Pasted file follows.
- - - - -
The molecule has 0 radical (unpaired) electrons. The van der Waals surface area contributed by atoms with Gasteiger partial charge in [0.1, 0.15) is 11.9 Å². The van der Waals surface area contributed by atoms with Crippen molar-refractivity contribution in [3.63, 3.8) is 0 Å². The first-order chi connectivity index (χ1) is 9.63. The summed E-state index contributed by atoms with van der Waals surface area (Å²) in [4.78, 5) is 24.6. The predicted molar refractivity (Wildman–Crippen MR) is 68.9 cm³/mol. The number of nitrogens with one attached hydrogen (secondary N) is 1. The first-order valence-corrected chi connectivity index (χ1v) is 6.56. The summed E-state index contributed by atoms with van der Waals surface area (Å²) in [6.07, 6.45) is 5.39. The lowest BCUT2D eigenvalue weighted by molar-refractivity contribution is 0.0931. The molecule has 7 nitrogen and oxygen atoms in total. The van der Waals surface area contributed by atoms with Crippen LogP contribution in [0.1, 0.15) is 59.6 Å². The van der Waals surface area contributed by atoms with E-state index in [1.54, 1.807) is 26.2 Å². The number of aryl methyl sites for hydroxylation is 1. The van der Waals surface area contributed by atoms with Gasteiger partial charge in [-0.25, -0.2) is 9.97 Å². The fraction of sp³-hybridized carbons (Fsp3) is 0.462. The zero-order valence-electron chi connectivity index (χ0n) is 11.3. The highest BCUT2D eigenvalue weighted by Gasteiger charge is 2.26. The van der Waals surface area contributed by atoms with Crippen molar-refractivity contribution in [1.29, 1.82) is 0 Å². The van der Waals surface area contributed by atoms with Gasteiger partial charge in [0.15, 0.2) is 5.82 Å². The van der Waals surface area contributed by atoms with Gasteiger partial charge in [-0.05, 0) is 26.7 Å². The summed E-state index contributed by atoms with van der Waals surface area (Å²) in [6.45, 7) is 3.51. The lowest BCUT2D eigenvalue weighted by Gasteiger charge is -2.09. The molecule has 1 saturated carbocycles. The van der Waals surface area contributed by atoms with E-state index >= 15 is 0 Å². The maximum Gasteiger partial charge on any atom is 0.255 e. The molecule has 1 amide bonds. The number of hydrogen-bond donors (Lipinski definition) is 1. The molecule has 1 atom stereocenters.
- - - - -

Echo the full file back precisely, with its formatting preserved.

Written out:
The molecule has 0 radical (unpaired) electrons. The van der Waals surface area contributed by atoms with Gasteiger partial charge in [0.1, 0.15) is 11.9 Å². The van der Waals surface area contributed by atoms with Crippen molar-refractivity contribution in [3.63, 3.8) is 0 Å². The first-order chi connectivity index (χ1) is 9.63. The summed E-state index contributed by atoms with van der Waals surface area (Å²) in [4.78, 5) is 24.6. The predicted molar refractivity (Wildman–Crippen MR) is 68.9 cm³/mol. The number of nitrogens with one attached hydrogen (secondary N) is 1. The first-order valence-corrected chi connectivity index (χ1v) is 6.56. The summed E-state index contributed by atoms with van der Waals surface area (Å²) in [6.07, 6.45) is 5.39. The lowest BCUT2D eigenvalue weighted by molar-refractivity contribution is 0.0931. The molecule has 7 nitrogen and oxygen atoms in total. The van der Waals surface area contributed by atoms with Crippen LogP contribution in [0.1, 0.15) is 59.6 Å². The van der Waals surface area contributed by atoms with E-state index in [1.54, 1.807) is 26.2 Å². The number of aryl methyl sites for hydroxylation is 1. The van der Waals surface area contributed by atoms with Gasteiger partial charge in [-0.25, -0.2) is 9.97 Å². The fraction of sp³-hybridized carbons (Fsp3) is 0.462. The zero-order valence-electron chi connectivity index (χ0n) is 11.3. The highest BCUT2D eigenvalue weighted by Gasteiger charge is 2.26. The van der Waals surface area contributed by atoms with Crippen molar-refractivity contribution in [1.29, 1.82) is 0 Å². The van der Waals surface area contributed by atoms with Gasteiger partial charge in [0.15, 0.2) is 5.82 Å². The van der Waals surface area contributed by atoms with Gasteiger partial charge in [-0.05, 0) is 26.7 Å². The summed E-state index contributed by atoms with van der Waals surface area (Å²) in [6.45, 7) is 3.51. The lowest BCUT2D eigenvalue weighted by Gasteiger charge is -2.09. The molecule has 1 saturated carbocycles. The van der Waals surface area contributed by atoms with E-state index >= 15 is 0 Å². The maximum Gasteiger partial charge on any atom is 0.255 e. The molecule has 1 amide bonds. The number of hydrogen-bond donors (Lipinski definition) is 1. The molecule has 1 atom stereocenters.